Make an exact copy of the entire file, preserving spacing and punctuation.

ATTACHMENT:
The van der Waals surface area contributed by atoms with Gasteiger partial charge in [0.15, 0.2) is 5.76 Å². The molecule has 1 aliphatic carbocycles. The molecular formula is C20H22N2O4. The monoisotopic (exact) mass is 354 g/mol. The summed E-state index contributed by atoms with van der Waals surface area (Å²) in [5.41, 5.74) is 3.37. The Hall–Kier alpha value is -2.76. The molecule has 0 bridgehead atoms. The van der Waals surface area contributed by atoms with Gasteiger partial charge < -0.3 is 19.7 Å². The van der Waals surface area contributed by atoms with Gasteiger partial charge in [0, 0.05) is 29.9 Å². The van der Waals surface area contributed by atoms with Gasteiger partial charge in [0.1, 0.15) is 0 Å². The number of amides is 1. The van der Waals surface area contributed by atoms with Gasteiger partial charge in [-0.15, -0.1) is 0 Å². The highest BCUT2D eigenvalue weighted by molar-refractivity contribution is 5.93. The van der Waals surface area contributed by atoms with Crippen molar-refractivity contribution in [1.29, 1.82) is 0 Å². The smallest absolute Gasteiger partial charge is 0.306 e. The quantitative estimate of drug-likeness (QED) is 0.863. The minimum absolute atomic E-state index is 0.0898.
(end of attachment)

The van der Waals surface area contributed by atoms with Gasteiger partial charge in [0.15, 0.2) is 5.76 Å². The molecule has 1 aliphatic carbocycles. The molecular formula is C20H22N2O4. The monoisotopic (exact) mass is 354 g/mol. The summed E-state index contributed by atoms with van der Waals surface area (Å²) in [5.41, 5.74) is 3.37. The Hall–Kier alpha value is -2.76. The molecule has 0 bridgehead atoms. The van der Waals surface area contributed by atoms with Gasteiger partial charge < -0.3 is 19.7 Å². The van der Waals surface area contributed by atoms with Gasteiger partial charge in [0, 0.05) is 29.9 Å². The van der Waals surface area contributed by atoms with Gasteiger partial charge in [0.1, 0.15) is 0 Å². The number of amides is 1. The van der Waals surface area contributed by atoms with Gasteiger partial charge in [-0.15, -0.1) is 0 Å². The highest BCUT2D eigenvalue weighted by molar-refractivity contribution is 5.93. The van der Waals surface area contributed by atoms with Crippen molar-refractivity contribution in [1.29, 1.82) is 0 Å². The smallest absolute Gasteiger partial charge is 0.306 e. The quantitative estimate of drug-likeness (QED) is 0.863. The minimum absolute atomic E-state index is 0.0898.